Have You Considered A Refinance?
If you have a car payment you’d like to lower, or pay off sooner rather than later, then an auto loan refinance might be a good option. But it’s important, as with all financial decisions, to look at the situation from all sides and make sure it’s the right choice for you.
First we’ll cover a few reasons that a refinance could be the right choice, then a few mistakes to be sure you avoid.
Lower Your Monthly Payments
Most of the time, people seek car loan refinancing to lower their monthly payments. This priority is understandable because monthly car loan payments can have an immediate impact on a household’s monthly finances. However, your monthly payment should not be your only consideration when refinancing as the sections below describe.
You have two ways to lower your car loan monthly payments. You can get a lower interest rate, you can extend your loan term, or you can do both. Usually, the best way to lower your car loan payments dramatically is to extend the number of months over which you pay for your car. However, when you extend your loan term, you may end up paying more for your car in total than you would without extending it. Still, if your lender allows you to extend your loan term and gives you a lower interest rate, you may both lower your monthly payments and pay less in total for your car. The example below will illustrate how this outcome can occur.
Decrease Your Interest Rate/Reduce Your Interest Charges
While it is interrelated with the goal of lowering monthly payments, some refinance customers prioritize lowering the interest rates on their loans. If during the course of your car loan, you improve your credit worthiness in the eyes of lenders (they sometimes evaluate you according to the Four C’s of Credit), then you usually can get a new loan on your car with a lower interest rate, and when you lower your interest rate you may reduce the total interest charges you pay on your car loan – assuming your car loan term is not extended or not extended by too many months.
Change The Length Of Your Loan
Sometimes refinance customers seek refinancing with an aim to change their loan term lengths. However, this goal usually has more to do with lowering monthly payments than just changing how many months over which a customer pays for his/her car.
Remove Or Add Someone As A Co-Signer To Your Loan
For various personal reasons, sometimes car loan borrowers want to refinance to remove or add someone to their car loans. Refinancing is an easy way to take someone off of your car loan because the refinance process gives you a new loan with a new contract.
– via www.ifsautoloans.com
Mistakes to Avoid When Refinancing
So let’s say an auto loan refinance sounds good to you and you’re ready to move forward. What do you need to watch out for along the way?
Here are a few important tips to keep yourself safe throughout the refinance process.
Refinancing might be tempting, but it’s easy to end up spending more money than you need to. Avoid the most common pitfalls – especially if you only have a few years left on your auto loan.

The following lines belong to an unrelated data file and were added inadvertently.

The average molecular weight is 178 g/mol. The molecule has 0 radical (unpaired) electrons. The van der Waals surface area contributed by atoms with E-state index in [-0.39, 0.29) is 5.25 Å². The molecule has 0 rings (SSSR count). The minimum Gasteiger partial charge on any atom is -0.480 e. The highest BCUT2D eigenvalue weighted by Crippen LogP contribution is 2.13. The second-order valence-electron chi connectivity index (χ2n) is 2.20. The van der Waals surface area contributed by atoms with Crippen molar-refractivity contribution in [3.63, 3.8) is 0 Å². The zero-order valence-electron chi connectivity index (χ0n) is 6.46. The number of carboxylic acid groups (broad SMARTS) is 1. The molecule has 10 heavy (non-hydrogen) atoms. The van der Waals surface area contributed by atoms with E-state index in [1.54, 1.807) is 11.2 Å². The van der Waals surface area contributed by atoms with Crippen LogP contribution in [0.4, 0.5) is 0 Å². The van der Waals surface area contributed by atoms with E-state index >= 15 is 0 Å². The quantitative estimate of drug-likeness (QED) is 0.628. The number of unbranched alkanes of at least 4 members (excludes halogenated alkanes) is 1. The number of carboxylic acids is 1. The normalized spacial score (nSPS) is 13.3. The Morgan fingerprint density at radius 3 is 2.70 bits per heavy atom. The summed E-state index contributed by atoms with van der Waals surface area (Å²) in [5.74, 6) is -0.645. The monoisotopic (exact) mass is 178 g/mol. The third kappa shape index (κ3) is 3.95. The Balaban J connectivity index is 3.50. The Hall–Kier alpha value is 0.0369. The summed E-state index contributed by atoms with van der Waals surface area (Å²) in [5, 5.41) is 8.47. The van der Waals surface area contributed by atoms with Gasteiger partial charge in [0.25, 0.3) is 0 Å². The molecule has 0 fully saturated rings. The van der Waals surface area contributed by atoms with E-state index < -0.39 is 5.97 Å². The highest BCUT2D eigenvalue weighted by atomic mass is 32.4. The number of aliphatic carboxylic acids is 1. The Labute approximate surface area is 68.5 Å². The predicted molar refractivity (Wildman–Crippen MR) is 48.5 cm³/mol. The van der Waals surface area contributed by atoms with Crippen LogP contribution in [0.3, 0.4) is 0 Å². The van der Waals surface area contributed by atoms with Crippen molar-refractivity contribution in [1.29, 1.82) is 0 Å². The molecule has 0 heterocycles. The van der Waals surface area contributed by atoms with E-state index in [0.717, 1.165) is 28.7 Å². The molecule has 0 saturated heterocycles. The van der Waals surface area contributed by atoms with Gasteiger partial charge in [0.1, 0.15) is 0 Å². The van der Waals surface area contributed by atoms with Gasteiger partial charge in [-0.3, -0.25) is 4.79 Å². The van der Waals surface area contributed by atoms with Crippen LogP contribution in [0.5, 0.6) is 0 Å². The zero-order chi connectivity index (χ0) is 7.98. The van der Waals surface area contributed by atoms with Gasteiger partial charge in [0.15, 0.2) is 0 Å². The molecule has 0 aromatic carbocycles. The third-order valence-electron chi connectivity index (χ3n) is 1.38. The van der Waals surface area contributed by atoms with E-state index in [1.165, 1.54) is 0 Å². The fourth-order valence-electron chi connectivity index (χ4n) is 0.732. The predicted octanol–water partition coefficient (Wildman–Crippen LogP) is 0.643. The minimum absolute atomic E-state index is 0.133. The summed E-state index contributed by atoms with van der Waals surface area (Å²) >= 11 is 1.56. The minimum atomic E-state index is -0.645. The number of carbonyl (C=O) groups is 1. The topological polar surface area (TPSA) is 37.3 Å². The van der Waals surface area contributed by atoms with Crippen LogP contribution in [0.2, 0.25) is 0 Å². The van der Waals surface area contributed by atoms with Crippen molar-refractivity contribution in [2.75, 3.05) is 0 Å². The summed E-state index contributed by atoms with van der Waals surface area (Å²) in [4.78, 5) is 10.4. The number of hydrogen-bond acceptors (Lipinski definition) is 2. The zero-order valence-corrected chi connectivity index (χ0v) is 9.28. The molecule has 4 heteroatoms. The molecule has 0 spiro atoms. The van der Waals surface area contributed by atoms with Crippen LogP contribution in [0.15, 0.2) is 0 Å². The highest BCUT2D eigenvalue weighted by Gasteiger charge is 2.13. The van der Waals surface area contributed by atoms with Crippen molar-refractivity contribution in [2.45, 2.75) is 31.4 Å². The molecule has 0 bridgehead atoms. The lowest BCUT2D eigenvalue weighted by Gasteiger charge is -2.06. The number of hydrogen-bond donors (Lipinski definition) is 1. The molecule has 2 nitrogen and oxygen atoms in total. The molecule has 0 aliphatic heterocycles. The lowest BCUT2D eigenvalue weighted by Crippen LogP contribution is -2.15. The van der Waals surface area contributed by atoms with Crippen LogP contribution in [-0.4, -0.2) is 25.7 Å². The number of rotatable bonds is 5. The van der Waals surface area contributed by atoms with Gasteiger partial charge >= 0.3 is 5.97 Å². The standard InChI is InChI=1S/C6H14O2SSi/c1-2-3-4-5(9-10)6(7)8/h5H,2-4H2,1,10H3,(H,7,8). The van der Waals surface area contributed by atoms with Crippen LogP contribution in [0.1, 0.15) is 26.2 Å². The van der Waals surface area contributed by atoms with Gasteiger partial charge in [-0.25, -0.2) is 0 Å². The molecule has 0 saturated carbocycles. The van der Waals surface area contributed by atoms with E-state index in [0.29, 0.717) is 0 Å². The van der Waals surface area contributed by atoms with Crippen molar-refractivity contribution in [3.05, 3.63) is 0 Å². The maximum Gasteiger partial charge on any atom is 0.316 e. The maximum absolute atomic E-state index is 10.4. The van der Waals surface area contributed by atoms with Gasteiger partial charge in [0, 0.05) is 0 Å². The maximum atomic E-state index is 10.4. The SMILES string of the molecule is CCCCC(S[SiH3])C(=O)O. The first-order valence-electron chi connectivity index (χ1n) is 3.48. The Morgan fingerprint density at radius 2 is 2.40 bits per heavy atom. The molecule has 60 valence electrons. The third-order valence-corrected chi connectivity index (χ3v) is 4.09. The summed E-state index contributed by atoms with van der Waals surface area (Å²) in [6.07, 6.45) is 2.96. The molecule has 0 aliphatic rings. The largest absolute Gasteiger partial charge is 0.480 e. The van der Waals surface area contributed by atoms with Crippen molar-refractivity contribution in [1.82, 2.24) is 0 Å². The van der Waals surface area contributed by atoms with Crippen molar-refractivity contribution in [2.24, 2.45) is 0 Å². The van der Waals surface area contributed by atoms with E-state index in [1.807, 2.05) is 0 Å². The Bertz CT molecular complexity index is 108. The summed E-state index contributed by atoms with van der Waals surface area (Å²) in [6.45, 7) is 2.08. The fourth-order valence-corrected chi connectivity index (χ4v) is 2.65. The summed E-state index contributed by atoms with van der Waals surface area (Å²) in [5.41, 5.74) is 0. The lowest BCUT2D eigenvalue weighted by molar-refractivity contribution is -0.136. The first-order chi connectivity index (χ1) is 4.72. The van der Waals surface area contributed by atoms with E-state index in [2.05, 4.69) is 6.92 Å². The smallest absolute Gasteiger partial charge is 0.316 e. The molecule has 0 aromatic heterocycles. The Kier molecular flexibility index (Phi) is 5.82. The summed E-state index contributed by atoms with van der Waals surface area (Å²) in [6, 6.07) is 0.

Stretching it out: a longer term loan usually means you’ll end up paying more for your car. It might be tempting to switch from a 48-month loan to a 72-month loan, but you’ll probably pay more in interest over the life of that longer loan than if you leave things as they are. Longer terms lead to lower payments – which can provide important relief in your cash-flow situation – but higher overall costs. Again, an amortization table can show you how your interest costs add up over time.
Upside-down: extending the life of your loan also leads to your loan being upside-down. This happens when you owe more on your car than it is worth. In other words, you’d have to write a check to your lender if you decide to sell the car, and that’s never a good place to be. You’re required to keep making payments (to avoid damage to your credit) even if the car breaks down and becomes unusable. It’s best to pay off loans quickly so that you can easily sell (and possibly buy a different, inexpensive car) if the need arises.
Prepayment penalties: although rare with most auto loans these days, prepayment penalties still exist. Make sure it won’t cost you to pay off your existing loan early. Penalties can eat up any savings you’d get from a lower interest rate.
Waiting too long: if you’ve run the numbers and you know it makes sense to refinance an auto loan, waiting can cost you. Rates are generally best on newer vehicles, and some lenders won’t refinance loans for cars over a certain age (seven years, for example). You might even get a “new car” rate if you refinance immediately after buying from a dealer and taking advantage of dealer incentives.
Missing payments: stay involved during the refinancing process, and don’t assume anything is completed. You might think your existing loan is paid off and you can stop sending payments, but any delay in the process can result in a “missed” payment – which can damage your credit and your ability to refinance. Confirm with both lenders before you stop sending money.
– via The Balance
After learning more, do you think a refinance might be right for you?